After presentation of the introductory background material, the meeting facilitator described how the remainder of the meeting would proceed. Since this technical expert panel was not established as a formal Federal advisory committee, AHRQ would not seek any formal votes from the panel nor consensus from the panel members. Instead, the emphasis would be on viewpoints of the individual panel members as each of the existing OASIS measures was discussed according to pre-established criteria (see Attachment A in the meeting transcript on the AHRQ Web site), derived from criteria for quality measures developed by the Institute of Medicine for the NHQR. Panelists were given a workbook with criteria worksheets and statistical properties for each of the measures. The presenters stayed during the entire meeting for technical support and clarifications.

At the end of the second day, all of the panel members were asked to bring together their values, insights and assessments to provide input to AHRQ on which of the 41 OASIS measures should be priority items for the two purposes: (1) AHRQ's NHQR and (2) CMS's home health public reporting initiative. It was acknowledged that these two priority measure lists might be different.

The meeting was open to the public and representatives from the home health industry trade associations, industry consultants, agencies and journalists attended.

3. OASIS Measures Reviewed by Panel

The Panel was charged with focusing on 41 OASIS measures, a subset of the Start Printed Page 1424254 measures in OASIS. To facilitate discussion, these 41 measures were put into 13 categories (used in consumer testing) and three domains (adapted from the Foundation for Accountability framework) as follows:

  • Domain: Getting Better

Category 1: Physical Health

Improvements in: Dyspnea, status of surgical wounds, number of surgical wounds, urinary tract infection, urinary incontinence, bowel incontinence.

Category 2: Mental Health

Improvements in: Behavior problem frequency, cognitive functioning, confusion frequency, anxiety level.

Category 3: Meeting Basic Daily Needs

Improvements in: Eating, upper body dressing, lower body dressing, in bathing, grooming, management of oral medications.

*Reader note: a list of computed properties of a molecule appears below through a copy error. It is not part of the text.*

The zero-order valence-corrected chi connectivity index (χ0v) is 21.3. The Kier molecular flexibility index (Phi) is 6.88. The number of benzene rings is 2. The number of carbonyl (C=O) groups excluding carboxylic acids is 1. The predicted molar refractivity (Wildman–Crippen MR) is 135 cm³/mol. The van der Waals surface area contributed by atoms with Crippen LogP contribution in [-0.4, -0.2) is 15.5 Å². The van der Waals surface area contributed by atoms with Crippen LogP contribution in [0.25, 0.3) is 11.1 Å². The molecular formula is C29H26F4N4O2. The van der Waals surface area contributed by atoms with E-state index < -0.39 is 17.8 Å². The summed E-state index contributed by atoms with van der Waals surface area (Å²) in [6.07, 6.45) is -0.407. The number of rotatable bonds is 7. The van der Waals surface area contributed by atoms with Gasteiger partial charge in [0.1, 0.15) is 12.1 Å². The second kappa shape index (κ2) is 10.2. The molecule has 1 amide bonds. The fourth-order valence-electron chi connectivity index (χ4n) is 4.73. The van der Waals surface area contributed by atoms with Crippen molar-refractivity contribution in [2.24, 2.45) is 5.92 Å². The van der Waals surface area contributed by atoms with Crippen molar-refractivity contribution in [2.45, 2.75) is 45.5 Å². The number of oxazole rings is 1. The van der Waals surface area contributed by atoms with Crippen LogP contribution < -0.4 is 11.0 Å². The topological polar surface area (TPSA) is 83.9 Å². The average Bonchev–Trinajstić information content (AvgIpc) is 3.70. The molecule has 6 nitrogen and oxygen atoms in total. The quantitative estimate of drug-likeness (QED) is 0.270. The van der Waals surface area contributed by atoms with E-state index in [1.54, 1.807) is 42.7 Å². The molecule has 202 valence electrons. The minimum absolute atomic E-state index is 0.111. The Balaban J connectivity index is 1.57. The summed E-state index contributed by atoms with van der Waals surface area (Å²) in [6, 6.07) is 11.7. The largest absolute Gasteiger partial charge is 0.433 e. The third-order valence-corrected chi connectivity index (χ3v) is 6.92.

Category 4: Getting Around

Improvements in: Ambulation/locomotion, toileting, transferring, pain interfering with activity.

Category 5: Meeting Household Needs

Improvements in: Light meal preparation, laundry, shopping, housekeeping.

Category 6: Talking With People

Improvements in: Speech and language, phone use.

Category 7: Staying at Home Without Home Care

Discharged to community.

  • Domain: Living With Illness or Disability

Category 8: Meeting Basic Daily Needs

Stabilization in: Bathing, grooming, management of oral medications.

Category 9: Meeting Household Needs

Stabilization in: Light meal preparation, laundry, shopping, housekeeping.

Category 10: Mental Health

Stabilization in: Cognitive functioning, anxiety level.

Category 11: Getting Around

Stabilization in: Transferring.

Category 12: Talking With People

Stabilization in: Speech and language, phone use.

  • Domain: Staying Healthy/Avoiding Injury or Harm

Category 13: Medical Emergencies

Any emergency care provided, acute care hospitalization.

CMS and AHRQ focused panel attention on just these 41 measures because they assess long-term quality improvement issues that every home health agency should address. These OASIS measures are not specific to particular diagnoses but the functional outcomes they measure apply to many diagnoses. There are an additional 13 adverse event outcome OASIS measures that were not considered by the panel because they cover events that occur infrequently.

4. AHRQ Proposed Recommendations for Home Health Care Measures for the NHQR

Based on the Home Health Quality Measures Technical Expert Panel input, including: the individual panelist prioritization lists (i.e., a significant proportion of panelists listed particular measures as priority items for inclusion), their written comments and the meeting discussion, AHRQ proposes using results collected on the following 12 OASIS measures for reporting on the quality of home health care in the NHQR:

—Improvement in dyspnea (physical health category);

—Improvement in urinary incontinence (physical health category);

—Improvement in upper body dressing (basic daily needs category);

—Improvement in management of oral medications dressing (basic daily needs category);

—Improvement in ambulation/locomotion (getting around category);

—Improvement in toileting (getting around category);

—Improvement in transferring (getting around category);

—Improvement in pain interfering with activity (getting around category);

—Improvement in bathing (basic daily needs category);

—Stabilization in bathing (basic daily needs category);

—Improvement in confusion frequency (mental health);

—Acute care hospitalization (medical emergencies category).

AHRQ is soliciting public comment on this proposed set of 12 home health care measures selected from the 41 OASIS measures considered. Ten of these measures are the same as CMS has announced for use in its initial home health public reporting effort. Based on panel input regarding the NHQR, AHRQ is recommending two additional measures, “Improvement in dyspnea” and “Improvement in urinary incontinence.” Finally, although CMS is using the measure, “Any Emergency Care,” (one of the OASIS measures listed above in Category 13), AHRQ is not recommending this measure for the NHQR at this time because we believe that this measure raises some significant issues that warrant further investigation. AHRQ would like to hear comments on the advantages and disadvantages of this measure in particular.

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Carolyn M. Clancy,

Director.

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[FR Doc. 03-6879 Filed 3-21-03; 8:45 am]

BILLING CODE 4160-90-M